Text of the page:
If you're deeply into this whole measurement thing, you can cut a chunk of wood from the middle of a representative log, weight it, and bake it at 200 degrees until it stops losing weight. That will give you a real moisture percentage.

    In efficiency calculations, moisture becomes the overwhelming variable as you start getting up around 80% boiler efficiency.

    How clean and odorless is your flue gas? Basic rule: If you can smell it, it's unburned and flammable. There are unburned and flammable things that you can't smell (CO, for instance), but they tend to correlate with the detectable gases.

    Efficiency losses, in no particular order:

    1) Unburned fuel going up the chimney
    2) Water going up the chimney as steam
    3) Heat carried up the chimney as flue gas
    4) Heat lost from the system components to the outdoors (not much of a problem if all components are indoors and only fired during the winter)
    5) Energy required to heat combustion air from outdoor temperatures - there's about 6 pounds of air required to burn one pound of wood. It comes from outside - through gaps and cracks in your house if not through a dedicated cold air inlet.

    Flue temp and odor gives you a good idea as to whether #1 and #3 are a problem. #2 is strongly affected by wood moisture.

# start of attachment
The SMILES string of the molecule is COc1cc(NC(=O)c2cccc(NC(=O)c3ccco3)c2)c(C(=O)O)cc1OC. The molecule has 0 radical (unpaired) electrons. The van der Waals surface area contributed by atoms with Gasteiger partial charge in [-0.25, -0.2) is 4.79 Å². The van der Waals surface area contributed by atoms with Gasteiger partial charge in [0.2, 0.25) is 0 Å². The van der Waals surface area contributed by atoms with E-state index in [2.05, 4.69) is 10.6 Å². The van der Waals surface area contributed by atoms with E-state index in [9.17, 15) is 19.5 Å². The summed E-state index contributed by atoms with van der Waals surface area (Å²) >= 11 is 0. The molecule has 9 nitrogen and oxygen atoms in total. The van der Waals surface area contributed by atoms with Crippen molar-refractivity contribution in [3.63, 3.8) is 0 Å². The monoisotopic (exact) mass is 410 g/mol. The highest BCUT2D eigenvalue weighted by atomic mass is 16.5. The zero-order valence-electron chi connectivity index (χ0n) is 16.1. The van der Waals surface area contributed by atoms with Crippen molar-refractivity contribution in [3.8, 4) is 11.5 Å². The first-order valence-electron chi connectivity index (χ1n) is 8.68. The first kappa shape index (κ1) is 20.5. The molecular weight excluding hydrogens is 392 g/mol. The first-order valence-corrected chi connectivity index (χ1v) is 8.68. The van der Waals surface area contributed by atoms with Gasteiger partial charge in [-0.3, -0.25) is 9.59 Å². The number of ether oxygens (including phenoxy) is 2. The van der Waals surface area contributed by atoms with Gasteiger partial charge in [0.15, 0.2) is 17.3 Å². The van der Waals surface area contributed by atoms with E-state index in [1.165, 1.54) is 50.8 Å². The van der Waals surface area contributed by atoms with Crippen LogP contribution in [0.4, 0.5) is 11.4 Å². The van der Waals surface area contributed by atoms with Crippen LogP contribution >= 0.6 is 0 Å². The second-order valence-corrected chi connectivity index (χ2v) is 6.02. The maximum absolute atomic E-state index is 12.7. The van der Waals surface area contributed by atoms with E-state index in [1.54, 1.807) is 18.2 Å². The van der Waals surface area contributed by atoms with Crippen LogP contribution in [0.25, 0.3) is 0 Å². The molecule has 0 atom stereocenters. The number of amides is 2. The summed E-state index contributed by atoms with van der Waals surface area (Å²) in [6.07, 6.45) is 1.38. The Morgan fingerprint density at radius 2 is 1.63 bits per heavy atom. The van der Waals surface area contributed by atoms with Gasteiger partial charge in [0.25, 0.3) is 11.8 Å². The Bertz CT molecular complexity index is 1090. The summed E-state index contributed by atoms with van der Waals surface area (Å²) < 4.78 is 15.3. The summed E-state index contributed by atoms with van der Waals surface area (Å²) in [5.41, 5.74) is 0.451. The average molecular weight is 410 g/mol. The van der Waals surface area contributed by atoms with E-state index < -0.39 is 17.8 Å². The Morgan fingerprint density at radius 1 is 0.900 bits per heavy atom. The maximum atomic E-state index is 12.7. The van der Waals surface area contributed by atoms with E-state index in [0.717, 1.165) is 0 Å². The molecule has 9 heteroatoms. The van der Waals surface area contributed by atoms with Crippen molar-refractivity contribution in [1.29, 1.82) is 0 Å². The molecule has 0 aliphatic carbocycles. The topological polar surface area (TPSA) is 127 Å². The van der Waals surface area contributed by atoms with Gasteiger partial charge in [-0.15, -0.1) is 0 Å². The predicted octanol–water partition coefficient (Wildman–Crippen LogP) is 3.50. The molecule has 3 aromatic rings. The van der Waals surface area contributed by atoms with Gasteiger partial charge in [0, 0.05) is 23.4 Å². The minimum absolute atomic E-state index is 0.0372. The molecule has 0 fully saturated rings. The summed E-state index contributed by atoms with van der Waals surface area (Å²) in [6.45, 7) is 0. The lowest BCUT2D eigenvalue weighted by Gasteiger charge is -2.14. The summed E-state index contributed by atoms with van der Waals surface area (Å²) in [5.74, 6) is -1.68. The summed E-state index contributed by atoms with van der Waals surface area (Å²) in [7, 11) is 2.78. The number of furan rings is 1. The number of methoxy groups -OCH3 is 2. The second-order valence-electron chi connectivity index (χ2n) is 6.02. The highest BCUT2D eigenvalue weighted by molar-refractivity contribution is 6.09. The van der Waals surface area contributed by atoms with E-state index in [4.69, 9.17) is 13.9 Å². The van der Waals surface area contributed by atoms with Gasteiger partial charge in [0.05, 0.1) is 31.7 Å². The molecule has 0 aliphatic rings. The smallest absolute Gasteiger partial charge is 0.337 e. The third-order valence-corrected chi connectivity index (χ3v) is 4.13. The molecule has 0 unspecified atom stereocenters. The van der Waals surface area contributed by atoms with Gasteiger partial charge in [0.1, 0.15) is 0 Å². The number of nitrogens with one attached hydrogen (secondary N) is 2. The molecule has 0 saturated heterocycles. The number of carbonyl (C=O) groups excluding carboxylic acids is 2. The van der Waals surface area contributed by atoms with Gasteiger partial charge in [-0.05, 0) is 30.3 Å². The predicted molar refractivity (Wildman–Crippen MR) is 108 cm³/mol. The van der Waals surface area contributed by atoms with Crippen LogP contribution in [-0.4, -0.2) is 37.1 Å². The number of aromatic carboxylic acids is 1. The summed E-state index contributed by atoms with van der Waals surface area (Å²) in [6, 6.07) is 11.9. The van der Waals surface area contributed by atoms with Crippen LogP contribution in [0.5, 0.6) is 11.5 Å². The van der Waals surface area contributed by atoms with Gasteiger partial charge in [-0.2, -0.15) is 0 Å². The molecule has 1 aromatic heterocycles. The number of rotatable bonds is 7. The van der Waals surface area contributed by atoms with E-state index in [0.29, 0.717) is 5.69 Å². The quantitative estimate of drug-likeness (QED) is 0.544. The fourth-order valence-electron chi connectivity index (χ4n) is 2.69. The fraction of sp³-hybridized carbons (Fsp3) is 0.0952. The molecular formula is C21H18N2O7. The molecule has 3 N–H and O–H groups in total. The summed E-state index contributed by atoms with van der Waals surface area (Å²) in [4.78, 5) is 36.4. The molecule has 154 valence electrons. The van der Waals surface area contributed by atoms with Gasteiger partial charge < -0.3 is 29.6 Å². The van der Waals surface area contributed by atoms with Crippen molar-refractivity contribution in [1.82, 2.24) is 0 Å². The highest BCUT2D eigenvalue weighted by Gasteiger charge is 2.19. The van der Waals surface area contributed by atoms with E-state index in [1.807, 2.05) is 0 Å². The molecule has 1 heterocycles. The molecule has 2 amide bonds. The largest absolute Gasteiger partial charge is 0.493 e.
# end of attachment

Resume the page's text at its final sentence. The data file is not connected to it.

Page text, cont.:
5. bbb123

    bbb123 New Member

    Joined:
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    Loc:
    Coxsackie, NY
    I have the stss tank they sell with the tarm. 2-3/4x180' HX and 1-3/4x180' DH. I basically followed the 2 boiler 2 cirulator plan tarm sends with unit. Cooking the wood in the oven is a good one I'll have to wait till wife goes back to work for that one (teacher). I'll prolly need my postal scale so I can get to the ounce. My stack internal temp runs around 350-400 with turbulators in. No smoke, I havn't got up on the roof to smell the chimney but theres not much odor on the ground. System is in the cellar there is a garage door I can see light so I'm getting some air in there.
  6. Nofossil

    Nofossil Moderator Emeritus

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    Loc:
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    Sounds like a nice system. What's the standby loss rate from the tank?

    I did a few back-of-the envelope calculations and they all came out with about 70% overall system efficiency for mine, based on 26mm BTU/cord for the mix of wood that I'm burning. I haven't weighed the wood, though. My storage tank is outdoors, so heat loss from the tank is truly loss from the system.

    I'm a data junkie - it's good to see real data. Thanks for taking the time and effort, and for sharing your results.

    If you haven't visited my site, please feel free to do so. Link is in my signature below. I've got a complete data set going back over a year with a system snapshot every 30 seconds. I'm adding combustion temp and stack temp soon, and I'm hoping to add an oxygen sensor to it as well. I've done lots of analysis, some of which might actually be valid.